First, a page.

I found all the records fascinating, but I was most interested in the records of treatment. Inoculation against smallpox was used at the Foundling Hospital from the 1740s. Inoculation was the deliberate introduction of matter from smallpox pustules into the skin, which generally produced a less severe infection than naturally-acquired smallpox and so induced immunity to it. Edward Jenner later adapted the practice of inoculation, developing a safer, more effective technique he called vaccination. Having observed that people who caught cowpox gained immunity from smallpox, he successfully trialed the technique in 1796. The exhibition displayed an Inoculation Book* stating that vaccination was introduced into the Foundling Hospital in 1801 and that on 10 April, six boys were ‘inoculated’ with cowpox matter from the arm of Hannah Dodson. It was noted that none of them developed an infection.

Photo of an Inoculation Book with hand written writing

Inoculation Book from the Foundling Hospital archives

In the 20th century, the Foundling Hospital used another new treatment, light therapy, and recorded this in a Violet Ray Record Book 1937-49**. Physicians had used both natural sunlight and artificially-generated light from the 1890s, and by the 1920s it was understood that the light’s actinic rays – its blue, violet and ultraviolet light – could activate the production of vitamin D in the body. By the 1930s, light therapy was well-respected as a treatment for all sorts of diseases, especially those of the skin and deficiency disorders like rickets.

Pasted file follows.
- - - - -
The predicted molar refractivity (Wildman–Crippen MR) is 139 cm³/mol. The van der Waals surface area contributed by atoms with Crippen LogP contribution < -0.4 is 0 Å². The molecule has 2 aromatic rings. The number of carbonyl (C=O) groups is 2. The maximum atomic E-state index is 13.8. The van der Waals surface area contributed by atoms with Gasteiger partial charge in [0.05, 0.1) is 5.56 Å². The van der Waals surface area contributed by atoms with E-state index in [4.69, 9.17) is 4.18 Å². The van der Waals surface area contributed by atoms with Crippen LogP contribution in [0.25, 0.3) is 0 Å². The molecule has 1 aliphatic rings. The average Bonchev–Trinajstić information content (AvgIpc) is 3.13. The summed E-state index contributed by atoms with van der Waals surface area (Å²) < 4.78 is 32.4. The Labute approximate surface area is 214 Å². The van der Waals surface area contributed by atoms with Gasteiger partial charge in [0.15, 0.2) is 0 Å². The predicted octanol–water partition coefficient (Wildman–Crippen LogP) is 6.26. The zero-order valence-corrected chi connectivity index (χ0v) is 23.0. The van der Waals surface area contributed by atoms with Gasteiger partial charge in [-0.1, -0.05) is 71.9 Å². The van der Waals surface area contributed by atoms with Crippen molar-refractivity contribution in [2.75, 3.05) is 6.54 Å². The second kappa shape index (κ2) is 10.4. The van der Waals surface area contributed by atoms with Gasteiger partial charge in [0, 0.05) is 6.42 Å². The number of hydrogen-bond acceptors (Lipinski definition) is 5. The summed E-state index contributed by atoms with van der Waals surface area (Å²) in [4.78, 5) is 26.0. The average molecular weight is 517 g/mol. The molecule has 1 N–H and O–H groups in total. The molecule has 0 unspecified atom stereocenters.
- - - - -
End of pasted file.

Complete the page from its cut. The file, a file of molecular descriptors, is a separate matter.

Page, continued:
Foundlings suffered from a range of skin diseases and deficiencies, as seen throughout the records from the tabulated weekly reports of the sick in the infirmary from the mid-18th century to the detailed medical report books of the late 19th and 20th centuries. It is also evident in a dental examination book 1900-1915***, which not only includes information about foundlings’ teeth and dental treatment, but also about their general health and nutrition. Poignantly, a few entries are annotated with a note about the patient’s service in the First World War – including some killed in action 1914-15. This is perhaps reflective of the dentist’s ongoing concern for his young patients and their fate.

However, not all the treatments adopted by the Foundling Hospital were scientifically-proven. One such is treatment with Powis Wells Water and notes of this survive (1759-62)****. The Powis Well (originally sited at the north west end of what is now Great Ormond Street Hospital, close to the then Foundling Hospital) was discovered in the early 18th century. Powis Wells Water was regarded as having healing properties, especially for eye complaints, skin conditions, and scorbutic and leprous disorders. It was administered both as a drink and to wash affected parts, but from the apothecary’s notes it seems – unsurprisingly – to have been ineffective and was subsequently abandoned. But the fact that it was tried at all and that detailed notes were taken seems to be to be indicative of the Founding Hospital’s attitude to medical treatment and the foundlings’ health.

Photo of handwritten medical notes from the 1700s

Powis Wells Water health notes from the Foundling Hospital archive

Further reading

Dr Eric Schneider looks at the health of London children under institutional care, 1890-1916

Conservation of a prescriptions book dated 1762-1794, from the Foundling Hospital archive

* Record number (A/FH/A/18/008/014)
** Record number (A/FH/A/18/013/001)
*** Record number (A/FH/A/19/001/001)
**** Record number (A/FH/A/18/009/001)